Head and Neck Cancer Patients Have Higher Suicide Risk

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Patients with head and neck cancer are three times more likely to commit suicide when compared to the rest of the nation’s population.
Patients with head and neck cancer are three times more likely to commit suicide when compared to the rest of the nation’s population.

Suicide is the 10th leading cause of death in the United States.1 Those with cancer have almost twice the incidence of suicide, but patients with head and neck cancer were three times as likely to end their lives, according to a recent study.

Because large studies of suicide rates among patients with head and neck cancers had not been performed, Richard Chan Woo Park, MD, of the Department of Otolaryngology at Rutgers New Jersey Medical School in Newark, NJ, and colleagues looked at the suicide rate in this patient population with the goal to identify risk factors.

“By highlighting the increased risk of suicide in this population, especially site-specific risks, we hoped to alert clinicians to the need to look for signs of depression and suicidal ideation, and hopefully help patients get the psychiatric help that may save their lives,” Soly Baredes, MD, FACS, professor and chair of the Department of Otolaryngology at Rutgers New Jersey Medical School and coauthor of the paper wrote in an email to Cancer Therapy Advisor.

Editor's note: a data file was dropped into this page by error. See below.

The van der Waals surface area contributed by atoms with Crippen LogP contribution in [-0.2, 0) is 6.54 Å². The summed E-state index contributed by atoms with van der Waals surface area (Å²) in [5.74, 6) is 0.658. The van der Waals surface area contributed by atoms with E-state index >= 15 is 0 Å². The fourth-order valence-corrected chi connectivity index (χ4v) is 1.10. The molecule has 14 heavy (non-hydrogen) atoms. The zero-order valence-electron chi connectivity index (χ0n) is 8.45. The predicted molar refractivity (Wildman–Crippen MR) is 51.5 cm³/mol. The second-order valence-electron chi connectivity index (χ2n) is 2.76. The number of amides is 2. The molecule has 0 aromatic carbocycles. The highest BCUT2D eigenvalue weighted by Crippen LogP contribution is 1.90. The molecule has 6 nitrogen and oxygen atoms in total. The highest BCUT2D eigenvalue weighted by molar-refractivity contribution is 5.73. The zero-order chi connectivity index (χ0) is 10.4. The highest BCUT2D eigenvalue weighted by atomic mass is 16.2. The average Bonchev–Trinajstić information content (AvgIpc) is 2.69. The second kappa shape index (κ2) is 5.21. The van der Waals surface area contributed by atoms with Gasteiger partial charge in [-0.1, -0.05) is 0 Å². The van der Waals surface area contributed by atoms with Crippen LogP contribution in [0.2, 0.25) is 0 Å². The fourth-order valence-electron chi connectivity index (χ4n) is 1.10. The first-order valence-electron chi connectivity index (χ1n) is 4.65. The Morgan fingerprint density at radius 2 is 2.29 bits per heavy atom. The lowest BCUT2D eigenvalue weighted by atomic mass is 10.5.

Investigators conducted a retrospective cohort study using data from 350 413 patients with head and neck cancer recorded in the Surveillance, Epidemiology, and End Results (SEER) program from 1973 to 2011.

RELATED: Neutrophil, Lymphocyte Ratio May Predict Survival in Head and Neck Cancer

They identified 857 suicides and calculated a 37.9 per 100 000 person-years suicide rate after adjusting for age, sex, and race. Using a suicide rate in the general United States population of 11.8 per 100 000 person-years, the standardized mortality ratio (SMR) was calculated to be 3.21 (95% CI: 2.18 - 4.23).

Although the rate of suicide trended down during the study period, the rate of suicide was higher in males and those with late stage disease. Higher suicide rates, though not statistically significant, were also found for white and unmarried patients.

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